Many of the problems we identified arose from a lack of specificity in the law concerning restrictions placed on DNR's use of stamp and surcharge revenues. Despite actions by the 1993 Legislature, some restrictions are still confusing and need to be addressed. Clarification by the Legislature, and more attention by DNR, will help ensure that these special purpose revenues are spent as intended. As noted previously, in the past, DNR has not established separate dedicated accounts for the revenues received from the five special stamps and surcharges. We recommend that:

  • To comply with the 1993 appropriation bill "riders" DNR should establish dedicated fund accounts within the Game and Fish Fund for each of the special surcharge and stamp programs.

Also, if the Legislature wishes to require dedicated fund accounts beyond the current biennium, it should consider clarifying current statutory language, which seems to be in conflict with the appropriation bill "riders". Of course, the Legislature could continue to add appropriation riders to future DNR appropriation bills, however that would not resolve the apparent conflicts with statutory language.

Second, DNR has not adhered strictly to the Legislature's limitation on using the special revenue funds for administrative purposes. DNR should have budgeted administrative expenditures which exceeded 10 percent of stamp and surcharge revenues to other accounts in the Game and Fish Fund. A clarification of what constitutes "administrative" spending would help DNR adhere to legislative intent. At a minimum, if the Legislature retains limits on administrative spending,

The Legislature should clarify the definition of "administrative" spending for fish and wildlife programs. The Legislature should also consider whether it wants to restrict administrative spending to 10 percent of current year revenues. Since current year revenues are uncertain, a better idea might be to restrict administrative spending to 10 percent of current year appropriations.

In our view, existing limitations on administrative spending for the stamp and surcharge programs have proven confusing and ineffective. The Legislature should consider making these spending restrictions uniform for all stamp and surcharge programs. Alternatively, it could eliminate the formal restrictions and instead require DNR to report to the Legislature biennially on its level of administrative spending for these programs.

Finally, DNR should comply with the law requiring an annual workplan which shows how it plans to use funds received from the fishing license surcharge program. In addition, the Legislature may want to reconsider the allowable purposes for the fishing license surcharge program or consider whether a separate program is still necessary.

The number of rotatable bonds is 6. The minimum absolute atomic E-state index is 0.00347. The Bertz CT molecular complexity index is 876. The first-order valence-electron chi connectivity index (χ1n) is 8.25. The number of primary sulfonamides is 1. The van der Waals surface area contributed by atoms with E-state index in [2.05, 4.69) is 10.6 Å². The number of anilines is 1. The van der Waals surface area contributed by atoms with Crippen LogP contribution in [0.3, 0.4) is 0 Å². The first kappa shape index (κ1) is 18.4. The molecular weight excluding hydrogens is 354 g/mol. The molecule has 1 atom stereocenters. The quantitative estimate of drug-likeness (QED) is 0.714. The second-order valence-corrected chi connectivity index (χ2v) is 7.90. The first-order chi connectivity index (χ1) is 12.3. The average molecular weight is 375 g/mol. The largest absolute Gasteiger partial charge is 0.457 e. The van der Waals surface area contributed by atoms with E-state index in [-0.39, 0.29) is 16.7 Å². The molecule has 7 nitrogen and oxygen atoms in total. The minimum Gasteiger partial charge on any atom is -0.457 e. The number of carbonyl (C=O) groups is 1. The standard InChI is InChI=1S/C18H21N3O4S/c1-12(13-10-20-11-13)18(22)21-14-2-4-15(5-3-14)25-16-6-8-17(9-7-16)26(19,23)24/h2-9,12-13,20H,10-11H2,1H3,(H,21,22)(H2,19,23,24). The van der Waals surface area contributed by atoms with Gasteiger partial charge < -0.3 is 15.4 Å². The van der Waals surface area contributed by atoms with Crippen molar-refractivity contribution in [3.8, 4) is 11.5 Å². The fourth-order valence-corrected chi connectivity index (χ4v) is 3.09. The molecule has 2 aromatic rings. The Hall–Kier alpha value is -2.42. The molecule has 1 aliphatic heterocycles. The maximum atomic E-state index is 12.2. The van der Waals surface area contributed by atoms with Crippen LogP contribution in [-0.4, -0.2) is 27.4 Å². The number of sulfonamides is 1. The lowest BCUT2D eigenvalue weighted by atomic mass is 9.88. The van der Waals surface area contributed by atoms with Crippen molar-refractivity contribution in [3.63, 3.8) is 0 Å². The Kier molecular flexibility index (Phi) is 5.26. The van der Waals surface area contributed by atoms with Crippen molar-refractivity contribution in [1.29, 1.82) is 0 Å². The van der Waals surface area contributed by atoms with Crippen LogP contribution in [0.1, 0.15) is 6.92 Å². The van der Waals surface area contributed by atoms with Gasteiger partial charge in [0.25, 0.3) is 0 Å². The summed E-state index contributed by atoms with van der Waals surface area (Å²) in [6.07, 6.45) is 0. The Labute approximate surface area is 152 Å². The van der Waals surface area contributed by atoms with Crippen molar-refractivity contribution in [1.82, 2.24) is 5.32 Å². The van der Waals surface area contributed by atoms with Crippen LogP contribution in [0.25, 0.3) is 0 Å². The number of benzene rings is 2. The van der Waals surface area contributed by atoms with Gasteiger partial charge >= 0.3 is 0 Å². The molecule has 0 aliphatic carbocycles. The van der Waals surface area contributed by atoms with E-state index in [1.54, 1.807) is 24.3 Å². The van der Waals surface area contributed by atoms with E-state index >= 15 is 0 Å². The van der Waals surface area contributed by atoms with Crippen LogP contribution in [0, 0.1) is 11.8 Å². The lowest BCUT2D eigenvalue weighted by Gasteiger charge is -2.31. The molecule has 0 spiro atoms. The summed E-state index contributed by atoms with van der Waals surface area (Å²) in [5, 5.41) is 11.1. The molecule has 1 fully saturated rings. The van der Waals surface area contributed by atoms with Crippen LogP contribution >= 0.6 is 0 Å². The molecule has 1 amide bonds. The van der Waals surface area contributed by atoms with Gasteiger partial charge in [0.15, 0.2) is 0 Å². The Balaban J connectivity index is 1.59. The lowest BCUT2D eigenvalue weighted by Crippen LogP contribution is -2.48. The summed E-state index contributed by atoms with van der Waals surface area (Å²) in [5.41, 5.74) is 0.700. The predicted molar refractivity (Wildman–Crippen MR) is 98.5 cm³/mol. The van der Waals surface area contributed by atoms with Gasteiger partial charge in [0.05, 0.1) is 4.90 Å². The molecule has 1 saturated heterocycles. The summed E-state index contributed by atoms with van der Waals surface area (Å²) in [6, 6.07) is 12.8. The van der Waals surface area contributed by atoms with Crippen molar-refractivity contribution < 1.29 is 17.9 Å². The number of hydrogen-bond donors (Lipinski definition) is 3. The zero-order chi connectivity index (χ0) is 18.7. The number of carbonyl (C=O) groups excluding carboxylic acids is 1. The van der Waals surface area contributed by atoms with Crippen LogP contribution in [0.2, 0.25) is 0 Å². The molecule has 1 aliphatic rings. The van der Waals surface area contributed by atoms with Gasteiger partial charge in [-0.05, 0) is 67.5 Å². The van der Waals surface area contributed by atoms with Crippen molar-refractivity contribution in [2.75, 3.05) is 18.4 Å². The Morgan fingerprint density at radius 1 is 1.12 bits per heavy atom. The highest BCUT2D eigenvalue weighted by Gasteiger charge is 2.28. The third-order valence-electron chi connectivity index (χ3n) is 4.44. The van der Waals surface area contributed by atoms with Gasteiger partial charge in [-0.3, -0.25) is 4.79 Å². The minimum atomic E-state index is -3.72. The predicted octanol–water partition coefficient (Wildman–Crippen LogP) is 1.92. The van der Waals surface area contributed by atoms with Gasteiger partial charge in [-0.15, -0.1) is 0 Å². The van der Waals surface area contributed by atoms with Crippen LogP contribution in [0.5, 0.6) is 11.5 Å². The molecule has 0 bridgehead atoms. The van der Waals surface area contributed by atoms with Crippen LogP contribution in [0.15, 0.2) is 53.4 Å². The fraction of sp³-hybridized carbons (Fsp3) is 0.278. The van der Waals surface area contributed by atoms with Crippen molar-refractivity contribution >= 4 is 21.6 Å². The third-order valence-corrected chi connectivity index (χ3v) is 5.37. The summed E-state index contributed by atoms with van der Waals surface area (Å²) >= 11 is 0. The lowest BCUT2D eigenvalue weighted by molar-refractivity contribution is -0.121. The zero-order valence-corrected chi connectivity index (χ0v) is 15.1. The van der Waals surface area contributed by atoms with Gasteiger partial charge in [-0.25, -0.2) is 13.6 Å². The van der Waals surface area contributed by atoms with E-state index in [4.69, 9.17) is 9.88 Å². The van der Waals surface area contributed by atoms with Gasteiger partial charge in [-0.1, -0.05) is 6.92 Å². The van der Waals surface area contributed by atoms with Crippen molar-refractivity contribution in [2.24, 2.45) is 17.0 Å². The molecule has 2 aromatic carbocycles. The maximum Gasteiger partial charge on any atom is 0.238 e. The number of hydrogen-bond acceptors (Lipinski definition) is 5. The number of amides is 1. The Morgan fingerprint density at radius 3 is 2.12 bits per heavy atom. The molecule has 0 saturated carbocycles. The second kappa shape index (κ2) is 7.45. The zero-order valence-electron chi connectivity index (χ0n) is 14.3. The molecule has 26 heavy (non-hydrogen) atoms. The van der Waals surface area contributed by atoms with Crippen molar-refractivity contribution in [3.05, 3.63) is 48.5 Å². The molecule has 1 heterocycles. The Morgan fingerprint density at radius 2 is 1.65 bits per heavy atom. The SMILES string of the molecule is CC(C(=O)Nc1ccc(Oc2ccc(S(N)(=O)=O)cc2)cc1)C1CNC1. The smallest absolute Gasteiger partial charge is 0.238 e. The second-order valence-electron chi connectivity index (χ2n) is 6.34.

Agency Response

In response to this update, Commissioner of the Department of Natural Resources Rodney W. Sando wrote on January 21, 1994:

This is to respond to your audit of Game and Fish Fund special stamps and surcharges revenues. We thank you and your staff for the hard work and professionalism in preparing this audit.

We agree with your overall conclusion that the statutes relating to these funds have been ambiguous and unclear. This has resulted in differing interpretations of what they mean. We have managed these funds in accordance with what we understand the intent of the laws to be. We are proposing legislation to better define administrative costs. We like the distinction made in the audit between program and non-program costs and our proposal will expand on this.

While we concur with the overall conclusions and recommendations, we need to comment on some of the details presented in the audit that could lead to misunderstandings.

Accounting for Funds: Although the law did not provide for "dedicated" accounts until this year, we have always carefully tracked revenues and expenditures and the resulting balances. These balances are due to judicious use of these funds; we have requested appropriation of these funds as needed. It is important for those reading this audit to know that these balances have not, and will not, be transferred to any other programs. The Game and Fish Fund financial statements carry the cumulative balances as "reserved" for these statutory purposes.

Administrative Expenditures: In several cases we have exceeded the 10% limit on administrative expenses. To prevent this in the future, we will take the following actions:

Propose legislation to clarify the definition of allowable administrative costs.

Further refine our cost code structure to reflect the new definitions.

Train field staff to code their time and expenses in accordance with the new definitions.

Monitor administrative expenditures against the new definitions and take action where necessary to prevent exceeding the limits.